LONDON (Reuters) – For all his adult life keen theatergoer Tim Hardy, who is partially deaf, has watched plays with a torch in his hand and a script on his lap so he can follow what’s being said on stage.
People watch a live performance of Exit the King at the National Theatre while wearing Smart Caption Glasses, designed by Epson, in London, Britain, October 3, 2018. REUTERS/Henry Nicholls
But from Wednesday he’ll be able to swap those props for a pair of augmented reality glasses that, by displaying subtitles in real time, will let him focus fully on the action.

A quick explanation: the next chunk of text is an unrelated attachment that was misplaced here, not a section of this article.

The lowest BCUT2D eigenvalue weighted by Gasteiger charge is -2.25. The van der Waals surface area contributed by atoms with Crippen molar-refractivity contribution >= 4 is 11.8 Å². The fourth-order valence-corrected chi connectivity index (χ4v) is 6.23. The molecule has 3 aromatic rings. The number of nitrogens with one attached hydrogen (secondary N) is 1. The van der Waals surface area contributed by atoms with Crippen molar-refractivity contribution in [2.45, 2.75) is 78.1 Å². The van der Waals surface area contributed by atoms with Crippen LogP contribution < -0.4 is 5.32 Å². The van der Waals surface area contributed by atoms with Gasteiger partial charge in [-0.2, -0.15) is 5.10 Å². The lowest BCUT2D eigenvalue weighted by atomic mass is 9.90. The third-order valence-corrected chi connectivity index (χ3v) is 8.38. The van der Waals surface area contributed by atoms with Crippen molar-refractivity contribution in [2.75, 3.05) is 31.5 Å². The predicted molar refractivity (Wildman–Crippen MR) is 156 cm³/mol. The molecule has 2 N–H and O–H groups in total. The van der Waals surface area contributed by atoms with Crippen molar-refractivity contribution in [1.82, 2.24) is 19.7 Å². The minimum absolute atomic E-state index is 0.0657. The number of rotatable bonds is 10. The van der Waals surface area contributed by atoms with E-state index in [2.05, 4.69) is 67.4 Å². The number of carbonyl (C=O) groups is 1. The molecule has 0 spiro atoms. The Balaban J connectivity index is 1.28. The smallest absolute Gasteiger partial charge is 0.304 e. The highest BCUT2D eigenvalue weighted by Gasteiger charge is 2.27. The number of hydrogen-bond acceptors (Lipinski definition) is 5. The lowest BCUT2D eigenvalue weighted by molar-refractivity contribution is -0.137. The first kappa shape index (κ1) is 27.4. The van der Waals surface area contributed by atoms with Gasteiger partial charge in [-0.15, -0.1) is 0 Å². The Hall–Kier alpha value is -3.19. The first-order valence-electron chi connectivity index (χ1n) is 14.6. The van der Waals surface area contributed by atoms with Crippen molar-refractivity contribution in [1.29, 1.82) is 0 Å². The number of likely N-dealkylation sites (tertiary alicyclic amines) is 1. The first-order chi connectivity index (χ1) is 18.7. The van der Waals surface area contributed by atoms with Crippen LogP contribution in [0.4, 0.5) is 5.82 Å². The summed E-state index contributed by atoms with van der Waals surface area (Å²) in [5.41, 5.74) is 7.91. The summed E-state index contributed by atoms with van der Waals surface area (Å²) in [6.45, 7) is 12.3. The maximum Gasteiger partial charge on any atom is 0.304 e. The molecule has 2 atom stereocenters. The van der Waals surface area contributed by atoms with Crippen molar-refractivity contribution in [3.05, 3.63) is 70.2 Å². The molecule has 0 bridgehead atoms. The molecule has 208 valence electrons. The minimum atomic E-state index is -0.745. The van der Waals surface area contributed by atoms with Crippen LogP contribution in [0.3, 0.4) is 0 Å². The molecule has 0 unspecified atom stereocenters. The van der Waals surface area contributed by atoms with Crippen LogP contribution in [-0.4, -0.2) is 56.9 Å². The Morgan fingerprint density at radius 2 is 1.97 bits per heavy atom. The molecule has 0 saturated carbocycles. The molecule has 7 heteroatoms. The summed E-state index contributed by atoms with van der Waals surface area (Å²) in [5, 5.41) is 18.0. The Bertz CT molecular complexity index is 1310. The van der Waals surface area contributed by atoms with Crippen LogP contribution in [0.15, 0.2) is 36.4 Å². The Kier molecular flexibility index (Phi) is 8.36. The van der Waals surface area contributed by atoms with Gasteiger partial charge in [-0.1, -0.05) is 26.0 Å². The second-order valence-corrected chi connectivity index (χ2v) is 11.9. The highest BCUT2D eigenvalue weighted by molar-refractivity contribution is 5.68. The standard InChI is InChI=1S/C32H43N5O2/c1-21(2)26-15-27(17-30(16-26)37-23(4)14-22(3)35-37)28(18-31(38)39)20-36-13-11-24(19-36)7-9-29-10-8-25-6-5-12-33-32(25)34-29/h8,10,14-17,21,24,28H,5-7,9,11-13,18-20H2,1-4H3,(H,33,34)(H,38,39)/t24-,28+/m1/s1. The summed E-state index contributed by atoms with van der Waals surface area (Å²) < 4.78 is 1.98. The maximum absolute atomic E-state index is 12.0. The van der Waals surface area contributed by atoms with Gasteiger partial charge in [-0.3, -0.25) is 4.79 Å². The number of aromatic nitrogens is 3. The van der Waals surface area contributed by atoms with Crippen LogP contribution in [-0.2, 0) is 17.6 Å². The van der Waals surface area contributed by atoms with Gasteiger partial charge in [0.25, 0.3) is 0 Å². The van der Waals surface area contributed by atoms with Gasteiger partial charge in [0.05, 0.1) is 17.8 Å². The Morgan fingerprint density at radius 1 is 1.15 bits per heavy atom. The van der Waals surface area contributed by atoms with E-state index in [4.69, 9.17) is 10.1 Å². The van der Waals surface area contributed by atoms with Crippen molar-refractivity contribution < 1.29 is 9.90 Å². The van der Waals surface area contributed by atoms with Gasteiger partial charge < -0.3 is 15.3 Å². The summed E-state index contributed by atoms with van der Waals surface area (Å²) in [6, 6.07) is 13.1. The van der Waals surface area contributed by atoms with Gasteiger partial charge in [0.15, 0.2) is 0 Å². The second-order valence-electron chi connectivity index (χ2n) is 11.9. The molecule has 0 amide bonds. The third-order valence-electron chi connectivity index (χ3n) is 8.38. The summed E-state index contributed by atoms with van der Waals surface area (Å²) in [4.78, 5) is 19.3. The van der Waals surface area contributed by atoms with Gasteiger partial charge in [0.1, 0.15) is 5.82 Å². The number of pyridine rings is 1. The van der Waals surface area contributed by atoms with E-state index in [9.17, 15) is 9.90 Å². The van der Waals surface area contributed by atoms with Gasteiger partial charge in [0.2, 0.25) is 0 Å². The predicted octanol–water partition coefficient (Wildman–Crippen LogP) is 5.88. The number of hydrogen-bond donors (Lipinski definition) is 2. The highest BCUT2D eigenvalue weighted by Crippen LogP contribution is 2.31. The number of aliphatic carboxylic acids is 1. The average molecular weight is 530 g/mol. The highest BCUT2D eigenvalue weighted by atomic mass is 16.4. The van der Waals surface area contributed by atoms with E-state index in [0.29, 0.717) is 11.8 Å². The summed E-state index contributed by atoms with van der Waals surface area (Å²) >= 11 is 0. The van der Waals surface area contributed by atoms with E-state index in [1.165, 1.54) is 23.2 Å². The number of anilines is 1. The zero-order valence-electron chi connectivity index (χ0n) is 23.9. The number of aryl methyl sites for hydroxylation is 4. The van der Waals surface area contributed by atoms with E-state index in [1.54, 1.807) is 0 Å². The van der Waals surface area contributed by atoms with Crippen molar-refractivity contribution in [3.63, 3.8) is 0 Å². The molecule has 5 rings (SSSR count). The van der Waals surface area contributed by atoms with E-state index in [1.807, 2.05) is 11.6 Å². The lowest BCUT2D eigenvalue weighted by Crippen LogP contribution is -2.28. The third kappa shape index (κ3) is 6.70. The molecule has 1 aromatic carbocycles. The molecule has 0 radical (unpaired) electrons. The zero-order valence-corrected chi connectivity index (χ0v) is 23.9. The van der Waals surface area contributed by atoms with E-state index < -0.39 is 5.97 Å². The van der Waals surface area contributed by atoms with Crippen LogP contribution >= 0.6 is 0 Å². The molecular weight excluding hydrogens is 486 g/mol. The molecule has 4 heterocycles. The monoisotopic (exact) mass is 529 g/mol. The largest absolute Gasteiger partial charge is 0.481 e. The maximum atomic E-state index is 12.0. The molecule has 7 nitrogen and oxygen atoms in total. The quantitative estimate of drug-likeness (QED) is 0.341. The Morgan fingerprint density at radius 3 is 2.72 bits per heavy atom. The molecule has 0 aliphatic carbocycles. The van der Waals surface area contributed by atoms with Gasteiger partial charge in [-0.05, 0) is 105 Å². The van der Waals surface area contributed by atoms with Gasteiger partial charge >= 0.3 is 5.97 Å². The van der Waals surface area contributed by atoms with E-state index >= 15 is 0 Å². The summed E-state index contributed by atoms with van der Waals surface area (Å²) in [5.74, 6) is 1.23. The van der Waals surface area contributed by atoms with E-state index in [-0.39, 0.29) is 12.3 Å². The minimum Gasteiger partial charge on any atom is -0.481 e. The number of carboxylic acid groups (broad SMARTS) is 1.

Tim was completely or partly deaf from the age of 18 until a cochlea implant restored some hearing.
“I’m aware I hear everything but don’t interpret everything first time,” he told Reuters at the National Theatre on London’s South Bank, where an excerpt from “Exit the King” by Eugene Ionesco was performed to a small audience wearing the glasses.
“…I used to buy the text every time and following it with a torch on my lap. Captioning of all sorts being available makes a huge difference.”
Developed by Japanese technology firm Epson, the glasses use software to display captions that are synchronized with the actors’ performances. They are available for hire at the theater from Wednesday.
editing by John Stonestreet